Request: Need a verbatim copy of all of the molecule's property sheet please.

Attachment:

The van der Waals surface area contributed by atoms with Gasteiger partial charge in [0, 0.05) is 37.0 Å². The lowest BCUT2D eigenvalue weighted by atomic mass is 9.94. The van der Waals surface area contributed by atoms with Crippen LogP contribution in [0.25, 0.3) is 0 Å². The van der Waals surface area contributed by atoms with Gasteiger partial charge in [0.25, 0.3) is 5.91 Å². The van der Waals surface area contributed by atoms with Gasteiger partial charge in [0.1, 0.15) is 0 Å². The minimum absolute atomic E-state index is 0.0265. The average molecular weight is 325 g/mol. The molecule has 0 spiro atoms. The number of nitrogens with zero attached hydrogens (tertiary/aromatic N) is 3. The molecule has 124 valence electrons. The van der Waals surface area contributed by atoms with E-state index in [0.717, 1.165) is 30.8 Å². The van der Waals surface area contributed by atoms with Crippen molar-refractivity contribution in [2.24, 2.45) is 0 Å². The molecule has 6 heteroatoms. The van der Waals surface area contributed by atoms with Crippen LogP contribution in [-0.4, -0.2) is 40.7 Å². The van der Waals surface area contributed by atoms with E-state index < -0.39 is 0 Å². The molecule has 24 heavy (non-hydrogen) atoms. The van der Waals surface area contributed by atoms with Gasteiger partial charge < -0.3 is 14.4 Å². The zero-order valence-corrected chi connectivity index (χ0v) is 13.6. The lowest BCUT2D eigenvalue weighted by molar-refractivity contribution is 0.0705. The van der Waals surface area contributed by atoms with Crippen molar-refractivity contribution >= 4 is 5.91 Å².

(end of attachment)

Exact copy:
The van der Waals surface area contributed by atoms with Gasteiger partial charge in [0, 0.05) is 37.0 Å². The lowest BCUT2D eigenvalue weighted by atomic mass is 9.94. The van der Waals surface area contributed by atoms with Crippen LogP contribution in [0.25, 0.3) is 0 Å². The van der Waals surface area contributed by atoms with Gasteiger partial charge in [0.25, 0.3) is 5.91 Å². The van der Waals surface area contributed by atoms with Gasteiger partial charge in [0.1, 0.15) is 0 Å². The minimum absolute atomic E-state index is 0.0265. The average molecular weight is 325 g/mol. The molecule has 0 spiro atoms. The number of nitrogens with zero attached hydrogens (tertiary/aromatic N) is 3. The molecule has 124 valence electrons. The van der Waals surface area contributed by atoms with E-state index in [0.717, 1.165) is 30.8 Å². The van der Waals surface area contributed by atoms with Crippen molar-refractivity contribution in [2.24, 2.45) is 0 Å². The molecule has 6 heteroatoms. The van der Waals surface area contributed by atoms with Crippen LogP contribution in [-0.4, -0.2) is 40.7 Å². The van der Waals surface area contributed by atoms with E-state index < -0.39 is 0 Å². The molecule has 24 heavy (non-hydrogen) atoms. The van der Waals surface area contributed by atoms with Gasteiger partial charge < -0.3 is 14.4 Å². The zero-order valence-corrected chi connectivity index (χ0v) is 13.6. The lowest BCUT2D eigenvalue weighted by molar-refractivity contribution is 0.0705. The van der Waals surface area contributed by atoms with Crippen molar-refractivity contribution >= 4 is 5.91 Å².